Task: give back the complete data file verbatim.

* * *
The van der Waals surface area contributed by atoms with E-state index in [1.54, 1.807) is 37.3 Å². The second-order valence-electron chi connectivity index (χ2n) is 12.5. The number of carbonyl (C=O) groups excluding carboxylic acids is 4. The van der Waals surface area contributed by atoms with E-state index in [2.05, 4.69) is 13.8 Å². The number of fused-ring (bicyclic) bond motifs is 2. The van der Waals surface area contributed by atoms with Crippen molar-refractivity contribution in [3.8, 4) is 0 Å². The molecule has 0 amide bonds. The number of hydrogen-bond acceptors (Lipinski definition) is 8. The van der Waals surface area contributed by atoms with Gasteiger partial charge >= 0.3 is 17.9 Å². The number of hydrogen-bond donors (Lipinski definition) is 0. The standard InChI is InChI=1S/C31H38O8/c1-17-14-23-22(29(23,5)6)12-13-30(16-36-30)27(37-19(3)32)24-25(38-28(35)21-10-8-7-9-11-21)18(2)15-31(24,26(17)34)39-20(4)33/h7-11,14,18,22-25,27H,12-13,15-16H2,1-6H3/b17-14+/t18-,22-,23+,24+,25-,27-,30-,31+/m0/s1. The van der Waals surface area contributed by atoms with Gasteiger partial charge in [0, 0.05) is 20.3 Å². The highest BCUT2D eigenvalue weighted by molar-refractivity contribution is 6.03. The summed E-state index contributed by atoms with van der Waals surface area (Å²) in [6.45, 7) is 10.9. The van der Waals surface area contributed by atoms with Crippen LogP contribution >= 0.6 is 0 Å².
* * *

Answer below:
The van der Waals surface area contributed by atoms with E-state index in [1.54, 1.807) is 37.3 Å². The second-order valence-electron chi connectivity index (χ2n) is 12.5. The number of carbonyl (C=O) groups excluding carboxylic acids is 4. The van der Waals surface area contributed by atoms with E-state index in [2.05, 4.69) is 13.8 Å². The number of fused-ring (bicyclic) bond motifs is 2. The van der Waals surface area contributed by atoms with Crippen molar-refractivity contribution in [3.8, 4) is 0 Å². The molecule has 0 amide bonds. The number of hydrogen-bond acceptors (Lipinski definition) is 8. The van der Waals surface area contributed by atoms with Gasteiger partial charge >= 0.3 is 17.9 Å². The number of hydrogen-bond donors (Lipinski definition) is 0. The standard InChI is InChI=1S/C31H38O8/c1-17-14-23-22(29(23,5)6)12-13-30(16-36-30)27(37-19(3)32)24-25(38-28(35)21-10-8-7-9-11-21)18(2)15-31(24,26(17)34)39-20(4)33/h7-11,14,18,22-25,27H,12-13,15-16H2,1-6H3/b17-14+/t18-,22-,23+,24+,25-,27-,30-,31+/m0/s1. The van der Waals surface area contributed by atoms with Gasteiger partial charge in [0, 0.05) is 20.3 Å². The highest BCUT2D eigenvalue weighted by molar-refractivity contribution is 6.03. The summed E-state index contributed by atoms with van der Waals surface area (Å²) in [6.45, 7) is 10.9. The van der Waals surface area contributed by atoms with Crippen LogP contribution >= 0.6 is 0 Å².